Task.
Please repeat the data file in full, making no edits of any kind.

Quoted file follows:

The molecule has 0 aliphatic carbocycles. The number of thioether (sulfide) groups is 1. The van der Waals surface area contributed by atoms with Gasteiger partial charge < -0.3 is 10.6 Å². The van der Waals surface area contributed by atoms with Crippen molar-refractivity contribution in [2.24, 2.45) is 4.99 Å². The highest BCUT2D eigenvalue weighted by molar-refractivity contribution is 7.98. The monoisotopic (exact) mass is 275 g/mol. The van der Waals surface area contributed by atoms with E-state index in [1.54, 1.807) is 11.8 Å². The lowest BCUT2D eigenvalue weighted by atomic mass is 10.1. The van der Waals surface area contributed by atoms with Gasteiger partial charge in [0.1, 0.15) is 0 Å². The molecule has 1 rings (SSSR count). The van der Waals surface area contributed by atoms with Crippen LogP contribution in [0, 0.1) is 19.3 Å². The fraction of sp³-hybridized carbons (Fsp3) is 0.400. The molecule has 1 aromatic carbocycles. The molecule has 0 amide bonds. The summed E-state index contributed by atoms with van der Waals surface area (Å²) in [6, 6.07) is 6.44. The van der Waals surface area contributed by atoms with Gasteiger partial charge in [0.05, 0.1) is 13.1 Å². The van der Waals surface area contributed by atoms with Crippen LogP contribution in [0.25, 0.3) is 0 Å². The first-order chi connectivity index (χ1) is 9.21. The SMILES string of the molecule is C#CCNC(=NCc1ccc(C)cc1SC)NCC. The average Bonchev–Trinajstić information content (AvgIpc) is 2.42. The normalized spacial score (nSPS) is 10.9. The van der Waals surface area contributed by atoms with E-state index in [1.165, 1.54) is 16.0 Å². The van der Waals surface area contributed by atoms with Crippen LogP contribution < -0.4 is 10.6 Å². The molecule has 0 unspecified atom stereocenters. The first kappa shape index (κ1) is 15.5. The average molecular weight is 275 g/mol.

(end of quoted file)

The molecule has 0 aliphatic carbocycles. The number of thioether (sulfide) groups is 1. The van der Waals surface area contributed by atoms with Gasteiger partial charge < -0.3 is 10.6 Å². The van der Waals surface area contributed by atoms with Crippen molar-refractivity contribution in [2.24, 2.45) is 4.99 Å². The highest BCUT2D eigenvalue weighted by molar-refractivity contribution is 7.98. The monoisotopic (exact) mass is 275 g/mol. The van der Waals surface area contributed by atoms with E-state index in [1.54, 1.807) is 11.8 Å². The lowest BCUT2D eigenvalue weighted by atomic mass is 10.1. The van der Waals surface area contributed by atoms with Gasteiger partial charge in [0.1, 0.15) is 0 Å². The molecule has 1 rings (SSSR count). The van der Waals surface area contributed by atoms with Crippen LogP contribution in [0, 0.1) is 19.3 Å². The fraction of sp³-hybridized carbons (Fsp3) is 0.400. The molecule has 1 aromatic carbocycles. The molecule has 0 amide bonds. The summed E-state index contributed by atoms with van der Waals surface area (Å²) in [6, 6.07) is 6.44. The van der Waals surface area contributed by atoms with Gasteiger partial charge in [0.05, 0.1) is 13.1 Å². The van der Waals surface area contributed by atoms with Crippen LogP contribution in [0.25, 0.3) is 0 Å². The first-order chi connectivity index (χ1) is 9.21. The SMILES string of the molecule is C#CCNC(=NCc1ccc(C)cc1SC)NCC. The average Bonchev–Trinajstić information content (AvgIpc) is 2.42. The normalized spacial score (nSPS) is 10.9. The van der Waals surface area contributed by atoms with E-state index in [1.165, 1.54) is 16.0 Å². The van der Waals surface area contributed by atoms with Crippen LogP contribution < -0.4 is 10.6 Å². The molecule has 0 unspecified atom stereocenters. The first kappa shape index (κ1) is 15.5. The average molecular weight is 275 g/mol.